Thursday, March 06, 2008

Marble and Tears

I spent the afternoon in court. I've never done that before - despite my scuffed combat boots and general tough chick aura (hee! hee!) I have never actually broken been caught breaking the law. I have a bad rep in libraries up and down the East Coast and I've spent way too much time in DMVs explaining why my tags are out of date, but court, no, it's a new thing.

It's a fucking broken thing.

We went in, dressed up, because I come from an apparently incredibly distant time and place where you dressed up to go to the courthouse. That time has vanished; we waited in line with a cross section of Asheville, mostly dressed like they were planning to spend the afternoon spiking trash out of the sewer or something equally challenging to your good clothes. Who knew that court has long since become not only casual but filthy? There was a long line when we got there and we waited a long time, knowing nothing. We knew nothing because the phone calls I had made, after much googling, since there was no "summons" per se, just 2 pink slips and a letter with no phone numbers on it, garnered me nothing but a lady who snarled and hung up on me when I asked what one should bring to court and where, by the way, was it?

Eventually, as we waited there in the stone hall with the painted ceiling, a man in a red tie came by and snarled at us some more. Deferred prosecution? he suggested, and then asked if we needed a lawyer. "Yes," I said, still laboring under the belief that everyone gets a lawyer if they need one. Wrong, that idea, by the way. Only if you're innocent and really, nobody is that innocent - if you're not, you'll have to pay. Oh and hey, in case you were wondering, in North Carolina, 16 is an adult. Not adult enough to buy cigarettes or vote or any of that stuff, but adult enough to go to an adult jail and be treated like an adult, which is to say, like shit. And no matter what you do, it will cost you money. A lot of money. Community service costs, by the way. Rather a lot.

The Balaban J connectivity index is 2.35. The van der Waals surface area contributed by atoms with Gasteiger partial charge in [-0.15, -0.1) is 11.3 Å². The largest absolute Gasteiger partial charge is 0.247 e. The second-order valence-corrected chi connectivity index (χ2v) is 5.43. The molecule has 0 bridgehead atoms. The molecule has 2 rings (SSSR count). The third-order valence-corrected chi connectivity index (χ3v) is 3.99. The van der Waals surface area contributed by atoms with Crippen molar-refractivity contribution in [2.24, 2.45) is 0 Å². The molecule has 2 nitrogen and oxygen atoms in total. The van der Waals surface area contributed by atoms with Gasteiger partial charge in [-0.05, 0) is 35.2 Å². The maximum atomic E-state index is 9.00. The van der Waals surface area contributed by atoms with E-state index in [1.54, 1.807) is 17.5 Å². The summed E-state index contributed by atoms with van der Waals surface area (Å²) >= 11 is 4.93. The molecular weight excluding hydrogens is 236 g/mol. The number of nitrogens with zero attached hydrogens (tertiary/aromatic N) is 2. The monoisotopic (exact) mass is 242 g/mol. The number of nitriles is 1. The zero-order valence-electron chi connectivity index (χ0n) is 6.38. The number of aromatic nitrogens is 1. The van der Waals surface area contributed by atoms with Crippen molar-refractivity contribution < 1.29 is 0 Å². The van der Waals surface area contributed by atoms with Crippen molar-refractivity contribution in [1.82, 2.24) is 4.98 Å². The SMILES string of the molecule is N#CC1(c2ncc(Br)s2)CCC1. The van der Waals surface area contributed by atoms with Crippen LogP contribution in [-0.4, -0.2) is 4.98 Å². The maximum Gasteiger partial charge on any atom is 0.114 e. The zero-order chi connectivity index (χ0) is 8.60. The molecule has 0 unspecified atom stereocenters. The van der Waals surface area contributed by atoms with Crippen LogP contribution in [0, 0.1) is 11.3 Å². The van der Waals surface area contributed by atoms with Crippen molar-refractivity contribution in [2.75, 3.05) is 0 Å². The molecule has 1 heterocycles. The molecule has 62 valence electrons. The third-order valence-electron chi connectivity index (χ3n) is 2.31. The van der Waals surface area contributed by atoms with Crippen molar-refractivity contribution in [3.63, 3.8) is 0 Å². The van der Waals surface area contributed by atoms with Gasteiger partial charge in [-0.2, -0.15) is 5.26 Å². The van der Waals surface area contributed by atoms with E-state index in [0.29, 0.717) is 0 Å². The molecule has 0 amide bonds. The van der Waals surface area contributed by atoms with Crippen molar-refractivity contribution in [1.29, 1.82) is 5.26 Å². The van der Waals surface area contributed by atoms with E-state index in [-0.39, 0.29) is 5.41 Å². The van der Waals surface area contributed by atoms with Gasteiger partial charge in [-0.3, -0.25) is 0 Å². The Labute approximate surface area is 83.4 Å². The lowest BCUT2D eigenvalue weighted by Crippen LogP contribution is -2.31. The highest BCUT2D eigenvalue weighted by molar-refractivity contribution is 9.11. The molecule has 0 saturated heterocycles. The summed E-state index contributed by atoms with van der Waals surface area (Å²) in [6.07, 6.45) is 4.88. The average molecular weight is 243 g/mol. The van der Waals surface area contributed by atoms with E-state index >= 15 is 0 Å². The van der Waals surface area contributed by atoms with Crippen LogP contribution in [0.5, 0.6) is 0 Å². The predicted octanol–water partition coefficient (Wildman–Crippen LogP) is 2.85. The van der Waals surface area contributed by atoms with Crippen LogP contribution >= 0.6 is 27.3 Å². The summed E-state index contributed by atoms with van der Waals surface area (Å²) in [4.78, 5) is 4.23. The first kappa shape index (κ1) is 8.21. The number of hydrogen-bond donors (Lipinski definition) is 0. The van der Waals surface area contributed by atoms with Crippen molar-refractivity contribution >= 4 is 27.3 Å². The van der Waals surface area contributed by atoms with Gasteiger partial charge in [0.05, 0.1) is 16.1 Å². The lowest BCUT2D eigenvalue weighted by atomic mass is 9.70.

So we waited and waited and waited in a variety of hallways and rooms. Noone was kind; noone was helpful; noone was even slightly nice. I'm not sure that we're not in contempt of court right now, because everything was incomprehensible. I think we have to go back in April. I think we have to fill out some, but not all, of a five page form. The lady stabbed her pencil at several parts as she snapped about what must and must not be filled out. I think we weren't supposed to be in that second courtroom, but I'm not sure. I think, but apparently I'm wrong, that a strangely shaped lady with a halter top on who was apparently caught driving 92 in a 45 mph zone without a drivers license is worse than we are, but I guess I would be wrong, since she just paid a fine and went away. I think this is all going to cost me around $400 or $500 I don't have and that's not including a lawyer, who I probably should have, but naively, I thought that things that weren't even illegal when I was a kid weren't that damn big of a deal.

I also think that the system is broken when the courthouse is full, oh full, completely fucking full and moving slowly. I think the system is broken when an older, clearly mentally disabled lady, clutching a white ticket in her hand, comes walking in and out of the courtroom with noone to tell her where to go or what to do. I think the system is broken when noone in the whole building can tell you where to go or what any procedure is and they can't be manage to be pleasant about it, either. I think the system is broken when the only person who can be bothered to look at you in a courtroom is the bailiff and he's just waiting to snatch your cel phone. I think the system is broken when it's all like old home week around the court room because, apparently, everybody has broken some law or other and coincidentally, everybody has to pay a fine. I think the system is broken when there is nobody to speak for the helpless. I think the system is broken when half the people there don't speak English. I think the system is broken when those who actually have lawyers are the only people who know where to go and what to do. And, worst off, I think the system is fucking broken when, going through all this, I am asked, "Mom, is this American justice in action? What's wrong with this place?" and I have to say, "No, I don't think this is justice and I don't think this is right. But I guess we just have to go along and play the game." Nice game.

1 comment:

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